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YOUNGSVILLE — Town officials selected a Knightdale police lieutenant to be the new head of the Youngsville Police Department.
Greg Whitley will be sworn in Dec. 2, the town announced Monday. Whitley was one of two finalists for the position left vacant by former police chief Daren Kirts, who retired over the summer.
"It is an honor to be selected as chief of police," Whitley said in a statement released by the town. "I am committed to providing the highest level of customer service to citizens through professional policing, with a focus on the training and development of officers.
"I believe police and community relationships are best built upon a bank of public trust and I will ensure transparency in the agency's operations and a commitment to building community partnerships."
Whitley has said he began working as an officer with the Smithfield Police Department 19 years ago before moving to the Knightdale Police Department.
He has worked in patrol, investigations and narcotics, he said. He has an associate degree in wildlife management and is working toward a degree in criminal justice from Western Carolina University.
The town said it selected Whitley in part because of his experience and credentials, including an advanced law enforcement certificate, multiple instructor certifications and formal training from the FBI and the Federal Emergency Management Agency.
"I think Mr. Whitley will bring a valuable array of skills to the department that will strengthen its ability to make Youngsville a safe and exciting place to live," Mayor Fonzie Flowers said in the town's press release.
Capt. Joseph Kimball has served as the department's interim police chief since Kirts' retirement. He was the other finalist who town officials invited last month to give presentations on community policing to citizens at a commissioner's board meeting, as part of the hiring process.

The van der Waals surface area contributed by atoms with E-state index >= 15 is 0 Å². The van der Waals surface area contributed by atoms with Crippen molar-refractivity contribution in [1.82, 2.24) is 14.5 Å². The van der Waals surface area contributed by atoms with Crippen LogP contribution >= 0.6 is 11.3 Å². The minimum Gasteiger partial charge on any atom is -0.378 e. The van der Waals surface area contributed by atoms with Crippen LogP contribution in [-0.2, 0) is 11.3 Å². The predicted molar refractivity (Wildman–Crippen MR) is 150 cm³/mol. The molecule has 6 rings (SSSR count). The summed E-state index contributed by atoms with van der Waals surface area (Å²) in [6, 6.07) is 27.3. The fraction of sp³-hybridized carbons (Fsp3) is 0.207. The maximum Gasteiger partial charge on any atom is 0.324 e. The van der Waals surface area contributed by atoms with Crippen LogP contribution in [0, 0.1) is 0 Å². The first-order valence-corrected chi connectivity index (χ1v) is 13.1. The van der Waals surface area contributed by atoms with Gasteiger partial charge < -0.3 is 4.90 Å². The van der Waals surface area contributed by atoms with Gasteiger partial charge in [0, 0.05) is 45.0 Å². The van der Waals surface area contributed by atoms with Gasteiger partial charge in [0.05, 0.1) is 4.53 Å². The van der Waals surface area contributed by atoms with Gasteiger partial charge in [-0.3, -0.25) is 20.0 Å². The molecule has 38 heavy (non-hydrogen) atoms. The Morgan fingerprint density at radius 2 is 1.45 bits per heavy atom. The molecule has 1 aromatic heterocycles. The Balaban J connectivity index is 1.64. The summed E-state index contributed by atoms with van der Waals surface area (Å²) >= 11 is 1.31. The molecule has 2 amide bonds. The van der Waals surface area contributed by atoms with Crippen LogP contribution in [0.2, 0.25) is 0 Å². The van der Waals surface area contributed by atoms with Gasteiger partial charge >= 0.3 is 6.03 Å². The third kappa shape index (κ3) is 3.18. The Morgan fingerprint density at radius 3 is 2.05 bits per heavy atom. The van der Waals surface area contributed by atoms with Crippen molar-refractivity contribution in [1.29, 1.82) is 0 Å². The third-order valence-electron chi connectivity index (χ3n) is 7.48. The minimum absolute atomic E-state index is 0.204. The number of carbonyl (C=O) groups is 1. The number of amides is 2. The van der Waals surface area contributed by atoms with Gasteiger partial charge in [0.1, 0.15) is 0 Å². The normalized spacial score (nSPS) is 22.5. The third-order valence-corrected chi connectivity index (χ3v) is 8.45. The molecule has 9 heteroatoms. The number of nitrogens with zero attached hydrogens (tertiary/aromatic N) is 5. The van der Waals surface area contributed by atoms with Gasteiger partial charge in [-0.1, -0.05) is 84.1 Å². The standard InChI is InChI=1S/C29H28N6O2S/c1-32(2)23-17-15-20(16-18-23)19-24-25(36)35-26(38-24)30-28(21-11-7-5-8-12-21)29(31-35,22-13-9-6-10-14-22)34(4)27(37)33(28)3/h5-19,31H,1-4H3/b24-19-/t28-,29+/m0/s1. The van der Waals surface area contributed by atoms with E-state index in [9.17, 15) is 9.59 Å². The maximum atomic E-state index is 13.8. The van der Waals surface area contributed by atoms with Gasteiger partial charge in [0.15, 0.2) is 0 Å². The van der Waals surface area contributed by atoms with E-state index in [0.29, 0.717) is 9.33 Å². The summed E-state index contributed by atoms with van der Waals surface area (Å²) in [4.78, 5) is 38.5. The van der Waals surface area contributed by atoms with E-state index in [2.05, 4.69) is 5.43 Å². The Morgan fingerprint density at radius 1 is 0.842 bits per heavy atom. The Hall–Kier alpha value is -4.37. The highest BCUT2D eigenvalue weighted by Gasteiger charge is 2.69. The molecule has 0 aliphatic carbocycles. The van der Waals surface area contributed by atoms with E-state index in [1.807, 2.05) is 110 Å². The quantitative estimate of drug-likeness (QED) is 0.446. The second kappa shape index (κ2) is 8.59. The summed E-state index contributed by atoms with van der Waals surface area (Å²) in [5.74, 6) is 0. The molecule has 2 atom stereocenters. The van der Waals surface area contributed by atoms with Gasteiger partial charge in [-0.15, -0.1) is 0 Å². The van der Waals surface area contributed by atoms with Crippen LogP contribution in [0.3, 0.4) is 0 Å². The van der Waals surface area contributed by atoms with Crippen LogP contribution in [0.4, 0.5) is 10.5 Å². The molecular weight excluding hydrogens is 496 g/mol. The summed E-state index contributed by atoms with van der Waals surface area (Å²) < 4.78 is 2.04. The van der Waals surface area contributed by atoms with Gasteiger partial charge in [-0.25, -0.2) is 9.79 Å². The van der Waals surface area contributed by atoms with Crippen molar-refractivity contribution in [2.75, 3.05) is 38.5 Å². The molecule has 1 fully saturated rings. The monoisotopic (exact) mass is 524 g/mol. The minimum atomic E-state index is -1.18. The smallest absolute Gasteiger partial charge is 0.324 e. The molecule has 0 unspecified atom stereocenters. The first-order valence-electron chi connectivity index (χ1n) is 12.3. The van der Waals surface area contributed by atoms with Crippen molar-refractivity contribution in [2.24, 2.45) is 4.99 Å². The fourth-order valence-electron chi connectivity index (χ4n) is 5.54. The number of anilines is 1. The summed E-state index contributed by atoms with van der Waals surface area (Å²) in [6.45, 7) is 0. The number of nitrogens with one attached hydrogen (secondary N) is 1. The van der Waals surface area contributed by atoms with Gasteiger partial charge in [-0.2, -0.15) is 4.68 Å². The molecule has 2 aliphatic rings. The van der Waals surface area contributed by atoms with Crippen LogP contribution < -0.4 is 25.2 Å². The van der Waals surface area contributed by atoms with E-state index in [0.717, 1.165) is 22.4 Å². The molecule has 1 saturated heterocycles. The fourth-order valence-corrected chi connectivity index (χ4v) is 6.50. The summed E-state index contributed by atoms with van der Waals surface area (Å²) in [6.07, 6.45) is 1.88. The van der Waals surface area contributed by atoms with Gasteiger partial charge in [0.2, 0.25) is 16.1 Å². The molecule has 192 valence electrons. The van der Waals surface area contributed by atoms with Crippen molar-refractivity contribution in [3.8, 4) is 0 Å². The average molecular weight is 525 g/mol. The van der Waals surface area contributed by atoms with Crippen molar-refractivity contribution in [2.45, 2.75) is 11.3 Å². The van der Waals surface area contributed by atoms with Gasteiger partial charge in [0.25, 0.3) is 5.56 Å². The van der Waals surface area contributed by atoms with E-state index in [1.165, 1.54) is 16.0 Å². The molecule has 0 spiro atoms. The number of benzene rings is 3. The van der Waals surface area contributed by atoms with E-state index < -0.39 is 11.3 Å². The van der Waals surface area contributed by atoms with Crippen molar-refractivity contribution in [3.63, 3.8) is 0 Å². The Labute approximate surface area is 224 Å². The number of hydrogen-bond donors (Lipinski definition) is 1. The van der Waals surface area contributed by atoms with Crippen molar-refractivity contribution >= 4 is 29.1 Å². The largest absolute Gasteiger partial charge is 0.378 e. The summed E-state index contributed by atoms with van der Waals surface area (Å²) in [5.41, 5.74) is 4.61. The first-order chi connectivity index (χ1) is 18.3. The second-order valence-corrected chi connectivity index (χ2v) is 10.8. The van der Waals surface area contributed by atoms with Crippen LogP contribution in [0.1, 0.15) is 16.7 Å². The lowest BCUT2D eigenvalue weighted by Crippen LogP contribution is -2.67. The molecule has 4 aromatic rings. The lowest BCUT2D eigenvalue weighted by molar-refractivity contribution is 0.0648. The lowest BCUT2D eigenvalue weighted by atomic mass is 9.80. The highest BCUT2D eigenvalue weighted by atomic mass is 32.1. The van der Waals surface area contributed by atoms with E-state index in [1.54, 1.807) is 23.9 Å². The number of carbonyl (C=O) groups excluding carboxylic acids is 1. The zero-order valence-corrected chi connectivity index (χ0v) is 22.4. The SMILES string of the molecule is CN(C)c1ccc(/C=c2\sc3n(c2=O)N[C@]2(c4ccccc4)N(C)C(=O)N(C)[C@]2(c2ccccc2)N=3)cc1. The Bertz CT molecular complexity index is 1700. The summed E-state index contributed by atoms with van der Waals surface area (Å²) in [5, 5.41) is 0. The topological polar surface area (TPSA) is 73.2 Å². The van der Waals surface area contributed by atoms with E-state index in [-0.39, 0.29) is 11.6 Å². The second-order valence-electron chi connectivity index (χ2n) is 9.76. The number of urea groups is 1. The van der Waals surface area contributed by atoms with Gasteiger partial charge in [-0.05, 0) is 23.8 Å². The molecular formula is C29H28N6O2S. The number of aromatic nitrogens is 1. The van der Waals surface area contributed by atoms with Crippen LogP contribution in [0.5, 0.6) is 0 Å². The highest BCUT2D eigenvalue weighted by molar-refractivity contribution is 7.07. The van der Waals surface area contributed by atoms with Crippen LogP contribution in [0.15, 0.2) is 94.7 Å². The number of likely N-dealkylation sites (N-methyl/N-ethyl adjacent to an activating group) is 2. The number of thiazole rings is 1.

"I want to underscore my appreciation for the stalwart efforts of Interim Chief Kimball, Captain Magsi, and the entire department," Flowers added. "Their leadership and dedication during this time of transition have propelled the department in the right direction and have forged a cohesive team of competent professionals."
The town said it received more than 60 applicants for the position and narrowed the field down through three rounds and eight separate interviews. Nearly 40 assessors - including town employees, managers from neighboring towns, elected officials, retired officers and community watch leaders - were asked to give written feedback on the candidates.
Town Administrator Phil Cordeiro said he appreciated the community's patience as the town made "an extremely important decision" that "needed to managed with the utmost care."
Whitley's swearing in will take place in a private ceremony Dec. 2 before he begins his role. A public swearing in will take place Dec. 12 at the regular meeting of the board of commissioners.
Whitley will take home a salary of $70,000.